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DHS news release

April 16, 2004

Contacts: Bonnie Widerburg (503) 731-4180; Kevin Price, Parks & Recreation (503) 986-0660
Technical contacts: Cindy Gaines, DHS (503) 731-4012; Larry Caton, DEQ (503) 229-5491

Health advisories for water contact at Harris and Mill beaches in Curry County and Sunset Bay State Park in Coos County

What: Public health advisories are now in effect at Harris Beach and Mill Beach in Curry County and Sunset Bay State Park beach in Coos County due to unhealthful levels of bacterial contamination in ocean waters. The Oregon Department of Human Services (DHS) is issuing the advisory in conjunction with the Oregon Department of Environmental Quality (DEQ), and Oregon Parks and Recreation Department.

Local residents and visitors are advised to avoid contact with waters at these beaches until the advisories are lifted. Children and the elderly in particular may be vulnerable to water-borne bacteria.

Water tests indicate unhealthful levels of Enterococci, a type of fecal bacteria, in these waters. The federal Environmental Protection Agency (EPA) recommends the safe standard for Enterococcus to be no more than 158 colony forming units (CFUs) per 100 milliliters of marine water.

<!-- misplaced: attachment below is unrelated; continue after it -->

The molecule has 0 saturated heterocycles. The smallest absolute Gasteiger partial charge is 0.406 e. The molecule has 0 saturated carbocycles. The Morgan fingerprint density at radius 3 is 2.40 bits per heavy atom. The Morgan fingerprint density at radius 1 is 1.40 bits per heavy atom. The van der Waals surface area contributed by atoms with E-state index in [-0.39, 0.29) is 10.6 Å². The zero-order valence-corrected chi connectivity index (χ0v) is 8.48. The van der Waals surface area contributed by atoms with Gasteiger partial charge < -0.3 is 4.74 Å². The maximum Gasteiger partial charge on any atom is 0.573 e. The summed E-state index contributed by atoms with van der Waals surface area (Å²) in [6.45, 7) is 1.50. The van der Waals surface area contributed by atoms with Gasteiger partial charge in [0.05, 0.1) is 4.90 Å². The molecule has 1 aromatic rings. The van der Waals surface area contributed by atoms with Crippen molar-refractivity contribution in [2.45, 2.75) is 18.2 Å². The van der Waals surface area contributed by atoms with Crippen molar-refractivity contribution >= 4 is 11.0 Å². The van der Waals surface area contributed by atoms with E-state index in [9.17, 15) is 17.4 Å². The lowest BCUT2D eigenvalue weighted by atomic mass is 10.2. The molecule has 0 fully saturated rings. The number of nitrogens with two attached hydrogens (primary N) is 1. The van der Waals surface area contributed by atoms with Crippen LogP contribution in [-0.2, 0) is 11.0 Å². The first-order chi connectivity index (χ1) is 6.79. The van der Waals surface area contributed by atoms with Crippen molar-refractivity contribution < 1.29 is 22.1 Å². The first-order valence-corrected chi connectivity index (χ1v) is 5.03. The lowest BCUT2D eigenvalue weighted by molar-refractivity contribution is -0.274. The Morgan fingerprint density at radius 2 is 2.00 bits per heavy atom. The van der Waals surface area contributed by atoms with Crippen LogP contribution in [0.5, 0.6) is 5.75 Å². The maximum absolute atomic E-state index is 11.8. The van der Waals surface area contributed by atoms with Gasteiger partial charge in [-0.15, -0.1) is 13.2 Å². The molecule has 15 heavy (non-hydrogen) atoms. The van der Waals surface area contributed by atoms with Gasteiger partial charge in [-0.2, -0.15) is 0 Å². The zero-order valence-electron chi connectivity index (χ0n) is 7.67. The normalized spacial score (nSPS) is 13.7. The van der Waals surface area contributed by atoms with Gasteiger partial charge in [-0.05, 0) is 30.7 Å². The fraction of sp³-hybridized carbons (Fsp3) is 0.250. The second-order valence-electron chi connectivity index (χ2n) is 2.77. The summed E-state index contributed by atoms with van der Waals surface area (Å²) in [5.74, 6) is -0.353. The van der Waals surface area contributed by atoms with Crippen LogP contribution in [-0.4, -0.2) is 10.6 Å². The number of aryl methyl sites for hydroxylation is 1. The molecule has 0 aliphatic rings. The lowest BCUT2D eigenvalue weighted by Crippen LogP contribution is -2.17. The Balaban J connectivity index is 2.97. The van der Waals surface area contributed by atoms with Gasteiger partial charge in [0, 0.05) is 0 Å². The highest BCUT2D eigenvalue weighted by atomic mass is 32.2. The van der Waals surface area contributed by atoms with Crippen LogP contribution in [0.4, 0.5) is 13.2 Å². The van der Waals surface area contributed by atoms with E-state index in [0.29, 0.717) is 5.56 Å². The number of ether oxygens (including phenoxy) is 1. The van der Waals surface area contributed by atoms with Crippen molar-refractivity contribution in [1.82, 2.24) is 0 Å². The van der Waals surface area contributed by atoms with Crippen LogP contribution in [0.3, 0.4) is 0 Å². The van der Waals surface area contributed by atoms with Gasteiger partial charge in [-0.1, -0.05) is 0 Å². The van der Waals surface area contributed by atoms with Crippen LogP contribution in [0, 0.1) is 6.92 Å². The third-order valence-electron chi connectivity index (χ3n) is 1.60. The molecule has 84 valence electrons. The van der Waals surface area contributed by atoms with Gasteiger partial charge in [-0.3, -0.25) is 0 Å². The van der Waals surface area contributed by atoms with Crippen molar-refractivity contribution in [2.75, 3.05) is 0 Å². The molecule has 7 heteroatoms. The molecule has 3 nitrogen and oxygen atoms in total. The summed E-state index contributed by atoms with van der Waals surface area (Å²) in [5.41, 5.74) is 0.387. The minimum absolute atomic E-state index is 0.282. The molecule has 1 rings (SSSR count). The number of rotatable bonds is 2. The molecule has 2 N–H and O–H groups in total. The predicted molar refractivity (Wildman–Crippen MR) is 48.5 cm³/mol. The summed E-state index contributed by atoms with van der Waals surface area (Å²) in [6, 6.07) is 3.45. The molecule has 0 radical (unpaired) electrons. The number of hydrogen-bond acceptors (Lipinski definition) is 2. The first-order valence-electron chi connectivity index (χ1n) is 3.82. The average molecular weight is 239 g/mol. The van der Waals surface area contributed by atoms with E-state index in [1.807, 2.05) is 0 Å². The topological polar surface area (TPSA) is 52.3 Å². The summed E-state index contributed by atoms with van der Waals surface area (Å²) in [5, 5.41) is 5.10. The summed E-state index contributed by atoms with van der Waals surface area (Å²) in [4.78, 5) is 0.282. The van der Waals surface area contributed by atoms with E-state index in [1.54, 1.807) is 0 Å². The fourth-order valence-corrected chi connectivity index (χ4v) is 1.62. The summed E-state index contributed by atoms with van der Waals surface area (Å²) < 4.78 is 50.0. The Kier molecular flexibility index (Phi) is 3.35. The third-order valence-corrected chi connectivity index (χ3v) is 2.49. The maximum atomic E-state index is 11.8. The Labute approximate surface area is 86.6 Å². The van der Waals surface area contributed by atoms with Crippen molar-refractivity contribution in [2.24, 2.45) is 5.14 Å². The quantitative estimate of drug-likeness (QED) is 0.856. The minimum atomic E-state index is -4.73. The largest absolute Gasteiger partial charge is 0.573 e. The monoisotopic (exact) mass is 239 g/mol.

On April 13, Sunset Bay beach water tests ranged from 52 to 1,046 CFU/100 milliliters of marine water. On April 14, Harris Beach water tests ranged from less than 10 to 336 CFU/100 milliliters of marine water and Mill Beach water tests ranged from less than 10 to 345 CFU/100 milliliters of marine water.

The advisories are in effect beginning today until follow-up samples show that contamination is within safe water quality standards. A news release will be issued when the advisories are lifted.

Action:Local residents and beach visitors should take these precautions while these advisories are in effect:

• Play on the dry sand or above the high tide line instead of swimming.

• Do not wade in creeks or any area where the water is discolored.

• Stay away from storm drain water or runoff and from ocean waters where runoff flows into the ocean. Maintain a safe distance of at least 100 yards in either direction.

• Avoid swimming in the ocean within 72 hours after a rainstorm.

Background:Swimming in contaminated water can result in illnesses such as skin rashes, infections of the eyes, ears, nose and throat, and gastroenteritis. Symptoms of gastroenteritis include mild fever, vomiting, diarrhea and stomach cramps.

Contamination sources include sewage, industrial waste discharges, storm drain runoff and domestic animal wastes. Sewage can come from failing septic systems, discharges to storm drains or cracked or blocked sewer lines. Large amounts of bird or marine mammal excrement are also sources of contamination.

Water quality is monitored at 52 beaches along the coast under the Oregon Beach Monitoring Program, funded by a grant from the EPA. Water samples are tested for the Enterococcus bacterium, a microorganism that has been shown to have a greater correlation in marine waters with swimming-associated illnesses than other bacterial organisms.

Information: For information about water quality testing, contact DEQ at (503) 229-5491. Information can also be obtained through the Beach Program at (503) 731-4012.